On 15 September 1948 a passenger train consisting of a tank engine and two coaches travelling 30 miles per hour (48 km/h) collided at an accommodation crossing with a Ford lorry carrying Poles and Hungarians going to work on a farm. As a result of the lorry running into the path of the train, three of the lorry passengers were killed and six others seriously injured, including the British driver. The train had minimal damage. The inquest recorded that the accident was caused by lack of caution by the lorry driver, noted that the view at the crossing point was very poor, and that the driver may not have heard the train's whistle over the noise of the lorry engine.[64]

Locomotives and rolling stockEdit

Based on written records and photographic evidence, the following locomotive types are known to have been used on the MDR in the indicated timeframes.

Goods locomotivesEdit

Pre-grouping (before 1923)Edit

Examples Seen
NER Class 1001[65]
S&DR 0-6-0 Not confirmed but No. 1275
was allocated to Malton until 1923

Pre-nationalisation (1923–1947)Edit

Examples Seen
LNER Class A7
NER Class Y 4-6-2}T (before 1939)
LNER Class F4
(T.W. Worsdell)
GER Class M15 2-4-2T 7578 (after 1945)
LNER Class J3
GNR Class J4 0-6-0 339 (during the Second World War)
4035 (during the Second World War)
LNER Class J25
(W. Worsdell)
NER Class P1 0-6-0 5656 crashed at Settrington (1947)
LNER Class J36
NBR Class C 0-6-0   9604 (during the Second World War)
9172 (during the Second World War)
LNER Class J75
(M. Stirling)
H&BR Class G3 0-6-0T (before 1939)
LNER Class Q5
(W. Worsdell)
NER Classes T and T1 0-8-0 (before 1939)
WD Austerity 2-8-0
- 2-8-0   (during the Second World War)

Post-nationalisation (1948–18 October 1958)Edit

Examples Seen
BR Class A8
LNER Class A8 4-6-2T 69861 at Wharram (1958)
[Last train: Malton-Sledmere]
BR Class J27
(W. Worsdell)
NER Class P3 0-6-0   65844 at Settrington (c. 1950)
65849 at Fimber (1956)
BR Class J39
LNER Class J39 0-6-0   64928 at Wetwang (1958)[66]
64938 at Settrington (1956)[67]
BR Class 2MT
LMS Class 2 2-6-0   46481 (1958)
[Last through goods train]

Passenger locomotivesEdit

Pre-grouping (before 1923)Edit

Examples Seen
NER Fletcher 0-4-4T[65]
of unknown yype[note 11]
NER Class A[65]
(T. W. Worsdell)
later LNER Class F8 2-4-2T No. 1581 on one
coach Dodger at Driffield[3]
NER Class O[65]
(W. Worsdell)
later LNER Class G5 0-4-4T
NER Class W[65]
(W. Worsdell)
later LNER Class A6 4-6-2T
NER Class B1[68]
(T. W. Worsdell)
later LNER Class N8 0-6-2T Two coach Dodger
at Driffield
NER Class Z[69]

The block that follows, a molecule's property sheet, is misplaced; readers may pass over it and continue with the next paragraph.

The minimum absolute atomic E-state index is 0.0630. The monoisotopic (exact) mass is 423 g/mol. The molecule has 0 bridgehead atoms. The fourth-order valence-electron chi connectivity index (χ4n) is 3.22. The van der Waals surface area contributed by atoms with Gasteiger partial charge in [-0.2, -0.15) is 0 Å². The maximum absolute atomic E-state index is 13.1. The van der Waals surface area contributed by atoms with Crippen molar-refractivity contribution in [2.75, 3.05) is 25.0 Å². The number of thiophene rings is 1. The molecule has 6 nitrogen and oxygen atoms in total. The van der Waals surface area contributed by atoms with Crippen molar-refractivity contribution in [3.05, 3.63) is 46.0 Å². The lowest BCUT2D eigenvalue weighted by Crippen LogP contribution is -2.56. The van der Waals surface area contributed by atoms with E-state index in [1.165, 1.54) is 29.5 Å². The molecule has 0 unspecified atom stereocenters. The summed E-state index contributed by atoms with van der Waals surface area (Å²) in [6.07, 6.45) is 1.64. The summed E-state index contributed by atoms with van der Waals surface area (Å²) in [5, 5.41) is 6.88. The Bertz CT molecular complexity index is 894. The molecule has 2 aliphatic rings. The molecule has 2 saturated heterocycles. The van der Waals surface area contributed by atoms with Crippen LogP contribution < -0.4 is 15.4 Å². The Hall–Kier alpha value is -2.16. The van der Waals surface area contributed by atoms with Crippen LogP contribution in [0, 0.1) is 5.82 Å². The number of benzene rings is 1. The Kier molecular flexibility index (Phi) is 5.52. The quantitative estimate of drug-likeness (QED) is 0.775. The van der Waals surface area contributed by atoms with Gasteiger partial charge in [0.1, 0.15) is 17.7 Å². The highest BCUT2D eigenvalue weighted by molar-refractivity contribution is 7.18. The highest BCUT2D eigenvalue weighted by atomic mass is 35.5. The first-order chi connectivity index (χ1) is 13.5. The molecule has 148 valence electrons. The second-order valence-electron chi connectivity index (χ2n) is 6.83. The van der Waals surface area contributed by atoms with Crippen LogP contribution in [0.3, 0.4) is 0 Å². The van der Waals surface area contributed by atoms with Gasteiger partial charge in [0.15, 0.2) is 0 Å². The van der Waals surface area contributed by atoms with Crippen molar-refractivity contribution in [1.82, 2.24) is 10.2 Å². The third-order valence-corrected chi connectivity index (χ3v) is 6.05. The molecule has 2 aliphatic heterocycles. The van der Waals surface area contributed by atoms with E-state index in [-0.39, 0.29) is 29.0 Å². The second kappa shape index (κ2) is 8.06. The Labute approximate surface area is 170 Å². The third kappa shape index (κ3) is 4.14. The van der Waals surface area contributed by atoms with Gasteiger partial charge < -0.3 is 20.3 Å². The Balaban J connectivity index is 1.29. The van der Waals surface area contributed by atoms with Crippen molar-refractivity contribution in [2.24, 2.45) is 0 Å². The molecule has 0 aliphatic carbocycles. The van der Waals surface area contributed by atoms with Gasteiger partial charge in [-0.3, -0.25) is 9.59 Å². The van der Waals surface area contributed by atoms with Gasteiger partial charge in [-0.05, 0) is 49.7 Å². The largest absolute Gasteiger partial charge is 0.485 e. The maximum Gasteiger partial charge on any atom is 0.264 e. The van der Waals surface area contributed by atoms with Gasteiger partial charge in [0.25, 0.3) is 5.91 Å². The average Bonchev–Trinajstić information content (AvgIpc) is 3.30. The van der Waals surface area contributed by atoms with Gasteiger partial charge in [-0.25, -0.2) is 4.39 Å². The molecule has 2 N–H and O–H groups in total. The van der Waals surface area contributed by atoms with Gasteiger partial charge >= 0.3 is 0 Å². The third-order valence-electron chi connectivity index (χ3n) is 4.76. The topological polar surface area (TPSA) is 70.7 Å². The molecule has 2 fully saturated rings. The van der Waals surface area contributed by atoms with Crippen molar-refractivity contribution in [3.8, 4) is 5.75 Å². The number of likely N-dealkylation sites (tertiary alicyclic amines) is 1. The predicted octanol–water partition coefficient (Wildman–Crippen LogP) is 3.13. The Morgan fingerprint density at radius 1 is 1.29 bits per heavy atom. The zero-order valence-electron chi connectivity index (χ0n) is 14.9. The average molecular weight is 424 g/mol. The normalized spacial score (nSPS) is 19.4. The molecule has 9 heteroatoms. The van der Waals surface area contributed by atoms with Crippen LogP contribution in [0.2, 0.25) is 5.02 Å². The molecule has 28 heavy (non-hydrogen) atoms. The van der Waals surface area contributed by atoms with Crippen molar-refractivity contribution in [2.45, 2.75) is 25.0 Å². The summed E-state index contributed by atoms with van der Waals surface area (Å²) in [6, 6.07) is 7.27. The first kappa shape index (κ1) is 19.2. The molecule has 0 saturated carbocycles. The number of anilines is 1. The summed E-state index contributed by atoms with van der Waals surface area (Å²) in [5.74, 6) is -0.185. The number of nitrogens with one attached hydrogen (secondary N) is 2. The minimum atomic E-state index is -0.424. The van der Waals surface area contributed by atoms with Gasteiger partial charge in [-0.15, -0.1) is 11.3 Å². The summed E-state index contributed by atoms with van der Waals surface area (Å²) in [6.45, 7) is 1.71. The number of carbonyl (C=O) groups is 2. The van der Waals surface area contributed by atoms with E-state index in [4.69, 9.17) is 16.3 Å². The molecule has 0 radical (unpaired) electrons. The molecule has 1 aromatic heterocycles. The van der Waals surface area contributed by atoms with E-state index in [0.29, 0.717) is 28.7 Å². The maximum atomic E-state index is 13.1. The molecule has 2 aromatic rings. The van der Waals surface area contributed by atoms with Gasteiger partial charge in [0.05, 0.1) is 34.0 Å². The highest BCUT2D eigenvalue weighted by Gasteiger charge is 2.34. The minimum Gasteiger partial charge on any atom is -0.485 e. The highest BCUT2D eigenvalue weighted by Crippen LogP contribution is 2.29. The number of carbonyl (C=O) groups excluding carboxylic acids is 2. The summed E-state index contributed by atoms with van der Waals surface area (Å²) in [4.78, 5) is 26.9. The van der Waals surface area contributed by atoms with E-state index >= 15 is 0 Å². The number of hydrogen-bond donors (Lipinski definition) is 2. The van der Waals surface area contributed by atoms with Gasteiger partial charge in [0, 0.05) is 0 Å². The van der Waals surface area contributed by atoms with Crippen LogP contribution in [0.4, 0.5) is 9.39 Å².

later LNER Class C7 4-4-2 No. 737 on floral display
special at Wharram[70]

Pre-nationalisation (1923–1947)Edit

Examples Seen
LNER Class C1
(T. W. Worsdell)
NER Class C 0-6-0   Double-headed
(Winter 1947)

Post-nationalisation (1948–3 June 1950)Edit

Examples Seen
BR Class G5
(W. Worsdell)
LNER Class G5
NER Class O
0-4-4T 67330 at Driffield (1949)
67293 at Driffield (1950)
[Final passenger train]
BR Class 4MT
LMS Class 4P 2-6-4T   42324 at Burdale Tunnel[71]

Post-nationalisation (1948–1958)Edit

Examples Seen
BR Class A2
LNER Class A2 4-6-2   60534 'Irish Elegance' at Sledmere (1948)[49]
[ Royal Train ]
BR Class B1
LNER Class B1
"Antelope" Class
4-6-0   61010 'Wildebeeste' at North Grimston (1948)
BR Class D20/1
NER Class R
4-4-0   62387 at North Grimston (1957)
[Branch Line Soc Tour][72]
BR Class D49
LNER Class D49
"Shire" Class
4-4-0   62731 'Selkirkshire' at Wharram (1957)[47]
[ RCTS Special ][73]

Heritage operationEdit

The Yorkshire Wolds Railway operate on a section of the Malton and Driffield Junction Railway near the village of Fimber. The project has a short demonstration line and an operational industrial diesel locomotive which provides cab rides to visitors. The railway has ambitious plans for expansion, work on which is currently underway.



  1. ^ The Hudson (York and North Midland) controlled Hull and Selby Railway (Bridlington branch) had opened in 1846, with a station at Driffield.
  2. ^ "Hull, Malton and Northern Union Railway". The London Gazette (20534): 4377–4379. 15 November 1845.
  3. ^ Malton and Driffield Junction Railway Act, 1846 (Cap. 77); "An Act for making a Railway from the Scarborough Branch of the York and North Midland Railway at Norton near Malton to the Bridlington Branch of the Hull and Selby Railway at Great Driffield, with a Branch therefrom."